By Ayo Akinfe
 Over the last few weeks, the border between Nigeria and Benin Republic has been closed and it is causing economic havoc. Nigeria shut the border to combat the influx of cheap imports coming in via Cotonou but hang on a minute, could this not have a more damaging effect on the regional West African economy
 At least 70% of the goods that come into Cotonou port are destined for Nigeria. In effect, Cotonou is Nigeria’s second port after Apapa. It creates jobs, generates wealth and has prevented Benin Republic from becoming another haven for terrorists and extremists
 Culturally and linguistically, Benin Republic and Nigeria are one people. The Fon (Egun), Yoruba, Hausa, Bariba (Borgu) people live in both countries. Despite the fact that the Europeans sought to divide them into Anglophone and Francophone peoples, they have by and large remained one
 Most educated Benenoise speak English anyway, so are easily able to communicate with their Nigerian brethren. There no, I repeat, no justification under the sun for Nigeria and Benin Republic to be separate countries and we need to correct that colonial anomaly today
 With the border closure, Nigerian farmers are unable to export their goods to Benin Republic and likewise, Benenoise farmers are unable to export their goods to Nigeria. Has it occurred to the Nigerian government that if this continues, very soon, we will impoverish Benin Republic to the point whereby it becomes another haven for Isis?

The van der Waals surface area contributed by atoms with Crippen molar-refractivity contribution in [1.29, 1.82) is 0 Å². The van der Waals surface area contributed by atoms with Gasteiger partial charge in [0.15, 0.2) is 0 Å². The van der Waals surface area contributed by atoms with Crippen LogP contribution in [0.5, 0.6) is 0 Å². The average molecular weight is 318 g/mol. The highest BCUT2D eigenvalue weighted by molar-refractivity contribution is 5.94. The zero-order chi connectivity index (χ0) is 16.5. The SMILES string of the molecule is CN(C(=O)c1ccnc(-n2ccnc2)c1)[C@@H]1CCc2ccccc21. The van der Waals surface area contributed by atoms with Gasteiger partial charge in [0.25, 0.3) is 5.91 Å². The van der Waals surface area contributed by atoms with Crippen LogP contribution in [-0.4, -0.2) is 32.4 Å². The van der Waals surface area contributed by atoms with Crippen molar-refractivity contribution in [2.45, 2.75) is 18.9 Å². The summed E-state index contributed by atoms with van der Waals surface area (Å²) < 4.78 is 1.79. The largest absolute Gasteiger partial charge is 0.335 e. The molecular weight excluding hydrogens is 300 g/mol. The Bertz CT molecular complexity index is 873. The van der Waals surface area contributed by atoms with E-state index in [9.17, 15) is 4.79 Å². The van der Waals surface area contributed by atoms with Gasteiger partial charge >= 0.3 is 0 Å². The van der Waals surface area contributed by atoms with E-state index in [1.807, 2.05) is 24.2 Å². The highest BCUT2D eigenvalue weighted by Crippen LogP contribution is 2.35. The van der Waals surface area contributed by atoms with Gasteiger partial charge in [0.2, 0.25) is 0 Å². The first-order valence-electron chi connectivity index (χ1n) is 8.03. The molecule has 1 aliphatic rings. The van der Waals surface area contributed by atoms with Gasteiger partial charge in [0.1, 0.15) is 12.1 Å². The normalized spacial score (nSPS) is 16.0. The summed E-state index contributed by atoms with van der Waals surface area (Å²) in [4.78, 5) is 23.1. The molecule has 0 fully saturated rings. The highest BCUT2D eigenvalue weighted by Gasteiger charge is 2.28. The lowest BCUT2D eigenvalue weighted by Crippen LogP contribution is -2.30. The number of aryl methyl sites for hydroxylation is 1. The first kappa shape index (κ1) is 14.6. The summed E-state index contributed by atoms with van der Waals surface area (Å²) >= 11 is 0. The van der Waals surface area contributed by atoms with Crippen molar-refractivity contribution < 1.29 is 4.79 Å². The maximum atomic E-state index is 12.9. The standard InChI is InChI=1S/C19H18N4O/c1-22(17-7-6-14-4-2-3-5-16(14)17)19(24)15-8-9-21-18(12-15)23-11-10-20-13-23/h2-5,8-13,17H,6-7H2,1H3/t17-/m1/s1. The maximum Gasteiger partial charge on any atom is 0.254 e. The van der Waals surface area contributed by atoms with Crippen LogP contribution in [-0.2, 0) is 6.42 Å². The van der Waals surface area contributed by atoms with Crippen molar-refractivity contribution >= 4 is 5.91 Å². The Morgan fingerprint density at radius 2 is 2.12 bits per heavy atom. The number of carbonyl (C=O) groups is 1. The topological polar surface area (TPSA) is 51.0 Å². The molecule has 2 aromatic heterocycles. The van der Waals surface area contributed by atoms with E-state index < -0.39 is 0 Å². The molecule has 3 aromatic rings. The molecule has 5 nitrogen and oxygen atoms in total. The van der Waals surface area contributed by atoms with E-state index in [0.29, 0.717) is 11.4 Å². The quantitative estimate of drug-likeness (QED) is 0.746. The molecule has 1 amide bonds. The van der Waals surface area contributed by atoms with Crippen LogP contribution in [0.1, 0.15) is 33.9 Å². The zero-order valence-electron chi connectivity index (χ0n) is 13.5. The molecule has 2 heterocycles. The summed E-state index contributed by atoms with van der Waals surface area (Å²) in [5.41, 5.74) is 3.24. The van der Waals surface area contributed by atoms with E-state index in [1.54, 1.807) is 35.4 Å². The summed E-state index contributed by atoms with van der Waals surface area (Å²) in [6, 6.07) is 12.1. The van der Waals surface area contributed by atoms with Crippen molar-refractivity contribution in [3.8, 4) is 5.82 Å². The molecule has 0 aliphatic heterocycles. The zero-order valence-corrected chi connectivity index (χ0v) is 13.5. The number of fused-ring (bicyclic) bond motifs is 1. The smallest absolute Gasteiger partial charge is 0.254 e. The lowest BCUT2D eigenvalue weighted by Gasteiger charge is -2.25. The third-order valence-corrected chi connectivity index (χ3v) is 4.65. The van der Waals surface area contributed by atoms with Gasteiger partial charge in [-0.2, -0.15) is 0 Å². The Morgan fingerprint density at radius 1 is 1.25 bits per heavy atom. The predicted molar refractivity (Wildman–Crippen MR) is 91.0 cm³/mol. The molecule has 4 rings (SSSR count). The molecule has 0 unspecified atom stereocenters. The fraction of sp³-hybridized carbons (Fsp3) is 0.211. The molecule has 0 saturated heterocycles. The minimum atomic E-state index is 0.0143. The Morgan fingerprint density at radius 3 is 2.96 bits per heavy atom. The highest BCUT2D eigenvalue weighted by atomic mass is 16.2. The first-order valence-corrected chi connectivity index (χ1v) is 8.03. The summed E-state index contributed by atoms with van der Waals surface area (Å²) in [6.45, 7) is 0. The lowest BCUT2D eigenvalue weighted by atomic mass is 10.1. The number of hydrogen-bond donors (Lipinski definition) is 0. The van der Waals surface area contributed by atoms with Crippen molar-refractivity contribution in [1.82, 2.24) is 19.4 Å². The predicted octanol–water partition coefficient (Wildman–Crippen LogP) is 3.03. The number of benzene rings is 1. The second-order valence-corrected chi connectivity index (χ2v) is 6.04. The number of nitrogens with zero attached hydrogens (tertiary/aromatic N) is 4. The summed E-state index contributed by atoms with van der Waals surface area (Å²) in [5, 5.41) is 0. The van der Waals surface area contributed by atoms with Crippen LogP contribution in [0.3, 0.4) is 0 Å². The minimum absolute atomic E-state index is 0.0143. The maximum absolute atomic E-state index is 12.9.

There is only one way to prevent cheap and sub-standard Chinese goods coming into Nigeria via Benin Republic and that is by amalgamating the two nations
 I propose that the governments of both nations hold referendums in 2020 about merging. We did this with Western Cameroon in 1961 and 1963, so there is nothing dramatic or out of the ordinary here
 Adding Benin’s 10m people to Nigeria is going to open up new opportunities as they produce more cotton than us and we will have full use of the port of Cotonou. There is plenty of farmland that can tapped into for commercial agriculture
 Benin can be split into about three states with capitals in Cotonou, Abomey and Parakou. We can then have an Ibadan-Abomey Motorway and a Parakou-Ilorin Expressway to link the two countries. Personally, I would like to see rail links given priority
 Benin’s coastal strip in between Porto Novo and Ouidah is largely untapped and can be converted into one huge coconut plantation that will dramatically alter the dynamics of the world market. This combined nation can easily become the world’s number one producer of other cash crops like palm oil, cocoa, plantain, bananas, rubber etc.